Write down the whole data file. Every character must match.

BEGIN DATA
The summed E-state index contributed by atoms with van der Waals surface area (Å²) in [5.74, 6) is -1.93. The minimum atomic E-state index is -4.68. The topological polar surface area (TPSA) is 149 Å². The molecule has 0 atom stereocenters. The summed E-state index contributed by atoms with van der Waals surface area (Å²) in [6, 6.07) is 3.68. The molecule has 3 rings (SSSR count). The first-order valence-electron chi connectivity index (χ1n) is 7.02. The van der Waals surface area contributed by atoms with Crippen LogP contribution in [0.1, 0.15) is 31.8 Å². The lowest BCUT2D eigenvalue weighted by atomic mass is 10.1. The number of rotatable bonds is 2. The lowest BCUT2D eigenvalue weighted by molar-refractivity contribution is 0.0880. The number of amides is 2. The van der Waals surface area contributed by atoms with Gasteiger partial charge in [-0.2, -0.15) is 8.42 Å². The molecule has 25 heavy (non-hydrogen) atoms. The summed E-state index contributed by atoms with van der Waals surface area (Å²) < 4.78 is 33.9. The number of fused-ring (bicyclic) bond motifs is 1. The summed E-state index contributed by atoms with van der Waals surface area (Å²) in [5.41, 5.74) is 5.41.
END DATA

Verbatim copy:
The summed E-state index contributed by atoms with van der Waals surface area (Å²) in [5.74, 6) is -1.93. The minimum atomic E-state index is -4.68. The topological polar surface area (TPSA) is 149 Å². The molecule has 0 atom stereocenters. The summed E-state index contributed by atoms with van der Waals surface area (Å²) in [6, 6.07) is 3.68. The molecule has 3 rings (SSSR count). The first-order valence-electron chi connectivity index (χ1n) is 7.02. The van der Waals surface area contributed by atoms with Crippen LogP contribution in [0.1, 0.15) is 31.8 Å². The lowest BCUT2D eigenvalue weighted by atomic mass is 10.1. The number of rotatable bonds is 2. The lowest BCUT2D eigenvalue weighted by molar-refractivity contribution is 0.0880. The number of amides is 2. The van der Waals surface area contributed by atoms with Gasteiger partial charge in [-0.2, -0.15) is 8.42 Å². The molecule has 25 heavy (non-hydrogen) atoms. The summed E-state index contributed by atoms with van der Waals surface area (Å²) < 4.78 is 33.9. The number of fused-ring (bicyclic) bond motifs is 1. The summed E-state index contributed by atoms with van der Waals surface area (Å²) in [5.41, 5.74) is 5.41.